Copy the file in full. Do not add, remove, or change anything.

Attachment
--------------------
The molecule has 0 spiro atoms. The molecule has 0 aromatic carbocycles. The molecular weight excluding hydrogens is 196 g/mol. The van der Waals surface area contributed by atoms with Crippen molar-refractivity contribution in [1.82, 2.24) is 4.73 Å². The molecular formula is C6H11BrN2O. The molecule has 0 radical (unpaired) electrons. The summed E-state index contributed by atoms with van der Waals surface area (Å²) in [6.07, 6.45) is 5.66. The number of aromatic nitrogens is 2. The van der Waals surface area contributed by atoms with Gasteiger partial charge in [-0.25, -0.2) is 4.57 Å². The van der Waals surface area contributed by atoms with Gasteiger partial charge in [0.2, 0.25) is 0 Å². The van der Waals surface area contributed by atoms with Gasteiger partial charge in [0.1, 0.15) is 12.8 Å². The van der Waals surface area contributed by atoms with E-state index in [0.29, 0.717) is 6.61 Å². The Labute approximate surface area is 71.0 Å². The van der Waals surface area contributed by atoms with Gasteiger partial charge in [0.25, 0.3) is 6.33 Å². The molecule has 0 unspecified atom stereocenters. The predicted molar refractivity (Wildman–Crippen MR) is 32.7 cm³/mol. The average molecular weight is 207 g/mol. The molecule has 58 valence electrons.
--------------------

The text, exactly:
The molecule has 0 spiro atoms. The molecule has 0 aromatic carbocycles. The molecular weight excluding hydrogens is 196 g/mol. The van der Waals surface area contributed by atoms with Crippen molar-refractivity contribution in [1.82, 2.24) is 4.73 Å². The molecular formula is C6H11BrN2O. The molecule has 0 radical (unpaired) electrons. The summed E-state index contributed by atoms with van der Waals surface area (Å²) in [6.07, 6.45) is 5.66. The number of aromatic nitrogens is 2. The van der Waals surface area contributed by atoms with Gasteiger partial charge in [-0.25, -0.2) is 4.57 Å². The van der Waals surface area contributed by atoms with Gasteiger partial charge in [0.2, 0.25) is 0 Å². The van der Waals surface area contributed by atoms with Gasteiger partial charge in [0.1, 0.15) is 12.8 Å². The van der Waals surface area contributed by atoms with E-state index in [0.29, 0.717) is 6.61 Å². The Labute approximate surface area is 71.0 Å². The van der Waals surface area contributed by atoms with Gasteiger partial charge in [0.25, 0.3) is 6.33 Å². The molecule has 0 unspecified atom stereocenters. The predicted molar refractivity (Wildman–Crippen MR) is 32.7 cm³/mol. The average molecular weight is 207 g/mol. The molecule has 58 valence electrons.